A boy with special needs has been handed the NSW Scout Commissioner Award after his scout training helped him to rescue his mother who fell down the stairs at their home in Holsworthy.
Trystan Budge of 1st Wattle Grove Scout Group was nominated for the award by a Hunter and Coastal scout leader after they saw a Facebook post by Trystan’s mother who wrote about the incident.
His father and Wattle Grove scout leader Sean Budge said they were very proud of their son.
“Trystan always wanted to be a scout,” Mr Budge said. “He became a joey scout when he was six and then he became a cub scout at eight. I was a scout, our eldest son was a scout and I began as a scout leader 11 years ago so I’d take him to camps to help set up and he just loved it.
“Back in May my wife fell down the stairs outside our house and he remembered the first aid steps. He put her aside in a recovery position, elevated her leg, put ice on her ankle, placed towels underneath her and a blanket over the top to keep her warm.
“Then he passed her phone so she could call my eldest son and I. Meanwhile, he started a fire in the fire bowl to keep her warm until we got there. After the bushfires in April we had to evacuate our home and that gave him anxiety. Considering, I was surprised he was able to get passed that and remember what to do.”
He said scout training is beneficial for all children.
“Scouts don’t exclude, they welcome everyone. I think for any child, scouts is fantastic. It’s about developing life skills in leadership, being a good citizen and being able to look after people around you. We also teach them about our community, our country and activities like how to camp and hike.”.
Mr Budge shared some of the challenges his youngest son encounters.
“He was about two when we became aware and he was diagnosed with dyspraxia, dyslexia, short and long term memory issues, mild intellectual delay and mild to moderate autism. He’s a very intelligent child who is aware but he’ll learn things differently. He’ll learn, stop, go backwards and then he’ll start learning again.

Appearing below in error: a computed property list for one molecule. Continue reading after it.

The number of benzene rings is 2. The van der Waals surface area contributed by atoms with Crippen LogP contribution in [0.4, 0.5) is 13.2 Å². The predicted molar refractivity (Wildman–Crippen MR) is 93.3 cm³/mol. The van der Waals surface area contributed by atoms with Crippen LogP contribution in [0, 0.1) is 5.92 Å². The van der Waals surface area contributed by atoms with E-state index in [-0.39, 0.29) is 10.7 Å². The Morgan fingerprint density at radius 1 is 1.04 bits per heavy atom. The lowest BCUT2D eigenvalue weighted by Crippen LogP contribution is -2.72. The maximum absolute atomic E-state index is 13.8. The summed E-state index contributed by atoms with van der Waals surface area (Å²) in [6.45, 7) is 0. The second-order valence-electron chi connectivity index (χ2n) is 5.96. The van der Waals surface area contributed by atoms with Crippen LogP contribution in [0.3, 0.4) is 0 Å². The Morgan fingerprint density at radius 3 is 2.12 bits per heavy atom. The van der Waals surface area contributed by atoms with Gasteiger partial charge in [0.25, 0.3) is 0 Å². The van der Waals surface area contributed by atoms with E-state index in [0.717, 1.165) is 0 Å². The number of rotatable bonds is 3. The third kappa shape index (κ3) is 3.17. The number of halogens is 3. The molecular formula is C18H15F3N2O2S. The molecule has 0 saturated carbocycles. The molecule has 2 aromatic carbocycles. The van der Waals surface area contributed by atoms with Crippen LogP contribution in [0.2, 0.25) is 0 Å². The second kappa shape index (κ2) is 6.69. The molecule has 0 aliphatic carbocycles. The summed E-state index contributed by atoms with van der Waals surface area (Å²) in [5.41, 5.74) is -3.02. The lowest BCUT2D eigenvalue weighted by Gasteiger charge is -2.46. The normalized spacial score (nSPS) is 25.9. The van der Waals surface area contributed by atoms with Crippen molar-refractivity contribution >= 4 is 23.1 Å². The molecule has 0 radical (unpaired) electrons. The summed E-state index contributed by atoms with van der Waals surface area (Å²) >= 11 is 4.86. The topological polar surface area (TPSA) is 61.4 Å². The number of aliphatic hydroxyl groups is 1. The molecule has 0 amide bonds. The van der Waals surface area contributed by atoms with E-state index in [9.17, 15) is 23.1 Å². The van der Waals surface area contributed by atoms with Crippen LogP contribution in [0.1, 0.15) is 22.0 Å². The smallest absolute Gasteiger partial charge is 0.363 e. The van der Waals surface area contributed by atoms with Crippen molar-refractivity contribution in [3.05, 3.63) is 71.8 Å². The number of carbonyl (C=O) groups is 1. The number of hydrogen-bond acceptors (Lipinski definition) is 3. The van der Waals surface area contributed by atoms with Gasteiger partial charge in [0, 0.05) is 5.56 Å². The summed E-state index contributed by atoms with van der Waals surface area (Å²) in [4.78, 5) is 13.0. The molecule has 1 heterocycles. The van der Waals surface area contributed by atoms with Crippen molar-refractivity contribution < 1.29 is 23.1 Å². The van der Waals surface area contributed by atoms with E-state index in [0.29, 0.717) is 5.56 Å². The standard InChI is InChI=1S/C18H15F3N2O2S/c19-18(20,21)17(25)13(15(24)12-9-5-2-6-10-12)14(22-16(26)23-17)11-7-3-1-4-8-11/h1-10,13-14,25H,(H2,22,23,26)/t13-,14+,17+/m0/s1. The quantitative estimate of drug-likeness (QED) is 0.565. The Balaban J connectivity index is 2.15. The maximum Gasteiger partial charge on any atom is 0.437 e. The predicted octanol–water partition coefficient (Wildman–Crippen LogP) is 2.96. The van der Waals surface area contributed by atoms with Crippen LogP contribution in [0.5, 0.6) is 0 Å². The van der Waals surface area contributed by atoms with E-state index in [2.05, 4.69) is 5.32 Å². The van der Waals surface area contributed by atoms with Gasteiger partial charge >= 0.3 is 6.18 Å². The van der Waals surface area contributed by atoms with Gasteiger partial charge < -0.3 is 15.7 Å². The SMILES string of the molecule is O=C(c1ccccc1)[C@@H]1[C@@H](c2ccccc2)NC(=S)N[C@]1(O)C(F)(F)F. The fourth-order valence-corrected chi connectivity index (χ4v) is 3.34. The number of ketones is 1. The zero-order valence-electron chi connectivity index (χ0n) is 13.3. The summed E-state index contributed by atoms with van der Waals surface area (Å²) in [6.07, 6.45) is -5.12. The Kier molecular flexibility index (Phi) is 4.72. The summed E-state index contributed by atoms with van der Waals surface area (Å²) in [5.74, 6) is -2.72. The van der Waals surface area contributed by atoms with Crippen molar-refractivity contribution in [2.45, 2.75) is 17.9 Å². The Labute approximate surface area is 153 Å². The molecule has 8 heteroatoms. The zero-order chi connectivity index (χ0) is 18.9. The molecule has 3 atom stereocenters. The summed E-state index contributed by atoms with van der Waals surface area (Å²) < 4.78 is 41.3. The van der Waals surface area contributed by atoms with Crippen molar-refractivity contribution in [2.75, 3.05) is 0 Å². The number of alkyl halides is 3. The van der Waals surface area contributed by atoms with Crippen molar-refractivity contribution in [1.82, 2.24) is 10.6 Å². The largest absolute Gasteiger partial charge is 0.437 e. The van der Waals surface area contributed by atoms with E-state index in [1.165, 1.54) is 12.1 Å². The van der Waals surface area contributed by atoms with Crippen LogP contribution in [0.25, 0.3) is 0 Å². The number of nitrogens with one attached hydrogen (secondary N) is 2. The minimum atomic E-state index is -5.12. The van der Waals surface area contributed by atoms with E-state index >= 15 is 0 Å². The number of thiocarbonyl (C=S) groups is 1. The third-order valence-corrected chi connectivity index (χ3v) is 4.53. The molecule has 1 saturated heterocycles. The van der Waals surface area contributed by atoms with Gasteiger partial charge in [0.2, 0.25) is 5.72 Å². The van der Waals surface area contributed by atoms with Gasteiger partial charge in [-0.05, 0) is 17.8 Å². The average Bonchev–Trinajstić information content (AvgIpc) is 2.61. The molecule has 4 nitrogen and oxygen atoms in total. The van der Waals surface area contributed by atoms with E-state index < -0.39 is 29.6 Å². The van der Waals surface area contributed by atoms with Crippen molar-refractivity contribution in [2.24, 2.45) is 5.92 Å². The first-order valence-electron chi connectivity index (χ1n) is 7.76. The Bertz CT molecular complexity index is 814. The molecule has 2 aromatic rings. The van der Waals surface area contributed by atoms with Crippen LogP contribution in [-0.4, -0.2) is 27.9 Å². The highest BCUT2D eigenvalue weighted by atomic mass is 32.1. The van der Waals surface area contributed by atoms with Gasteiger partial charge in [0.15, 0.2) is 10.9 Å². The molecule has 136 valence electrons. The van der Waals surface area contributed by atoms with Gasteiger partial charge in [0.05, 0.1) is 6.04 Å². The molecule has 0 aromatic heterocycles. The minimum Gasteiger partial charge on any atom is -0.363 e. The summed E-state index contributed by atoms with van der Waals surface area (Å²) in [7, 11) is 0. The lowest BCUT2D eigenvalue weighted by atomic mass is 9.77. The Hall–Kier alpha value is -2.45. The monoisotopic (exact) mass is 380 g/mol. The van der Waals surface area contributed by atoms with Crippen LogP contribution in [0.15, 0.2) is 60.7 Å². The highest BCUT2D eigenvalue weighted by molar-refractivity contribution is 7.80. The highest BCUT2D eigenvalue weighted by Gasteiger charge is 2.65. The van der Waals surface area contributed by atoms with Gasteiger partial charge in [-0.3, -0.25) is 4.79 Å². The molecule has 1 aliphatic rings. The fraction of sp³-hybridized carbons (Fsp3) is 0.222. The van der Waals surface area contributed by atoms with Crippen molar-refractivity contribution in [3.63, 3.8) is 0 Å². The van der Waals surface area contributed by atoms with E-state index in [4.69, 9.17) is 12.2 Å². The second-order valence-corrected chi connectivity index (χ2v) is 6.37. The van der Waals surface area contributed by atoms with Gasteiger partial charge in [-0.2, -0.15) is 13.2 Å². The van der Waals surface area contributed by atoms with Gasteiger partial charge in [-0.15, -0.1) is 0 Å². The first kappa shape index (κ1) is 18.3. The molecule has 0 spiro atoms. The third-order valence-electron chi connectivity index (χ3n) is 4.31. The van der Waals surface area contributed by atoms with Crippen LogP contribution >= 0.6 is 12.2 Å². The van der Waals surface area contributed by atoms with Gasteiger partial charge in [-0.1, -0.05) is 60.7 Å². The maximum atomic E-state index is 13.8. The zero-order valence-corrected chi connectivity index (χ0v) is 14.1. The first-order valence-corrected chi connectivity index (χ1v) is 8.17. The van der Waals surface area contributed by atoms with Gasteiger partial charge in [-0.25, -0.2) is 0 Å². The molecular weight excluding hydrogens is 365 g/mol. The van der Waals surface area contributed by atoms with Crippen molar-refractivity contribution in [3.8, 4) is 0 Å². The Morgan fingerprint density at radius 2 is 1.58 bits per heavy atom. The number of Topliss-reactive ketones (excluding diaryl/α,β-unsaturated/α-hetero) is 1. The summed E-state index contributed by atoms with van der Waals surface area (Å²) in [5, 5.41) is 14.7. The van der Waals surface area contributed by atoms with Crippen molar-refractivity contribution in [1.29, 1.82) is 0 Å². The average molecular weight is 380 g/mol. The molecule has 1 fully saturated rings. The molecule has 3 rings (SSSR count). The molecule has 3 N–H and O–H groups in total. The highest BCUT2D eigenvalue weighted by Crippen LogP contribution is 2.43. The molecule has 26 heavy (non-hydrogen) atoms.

“At first the developmental problem was a total shock to us, we didn’t understand it. He struggles with communication, balance and fine motor skills. Scouts has helped him to manage situations and he’s also made lots of friends.”
Trystan’s award is now featured on a wall at their home, even though he doesn’t understand why he got the award.
“When he told him about the award he asked why when he was just doing the right thing and helping other people.”
His mother Kim Budge said it’s an accomplishment she’ll always remember.
“I’m very proud of what he’s done and how he’s achieved it,” she said. “He has special needs and knew exactly what to do because he’s part of scouts. I was just trying to keep calm because he has anxiety but he didn’t get any.
“He knew exactly what he was doing and at school if other children get hurt, he often takes them to the teachers or first aid. He’s turning 12 at the end of this month and it’s allowed him to learn things that a lot of other kids wouldn’t know how to do.”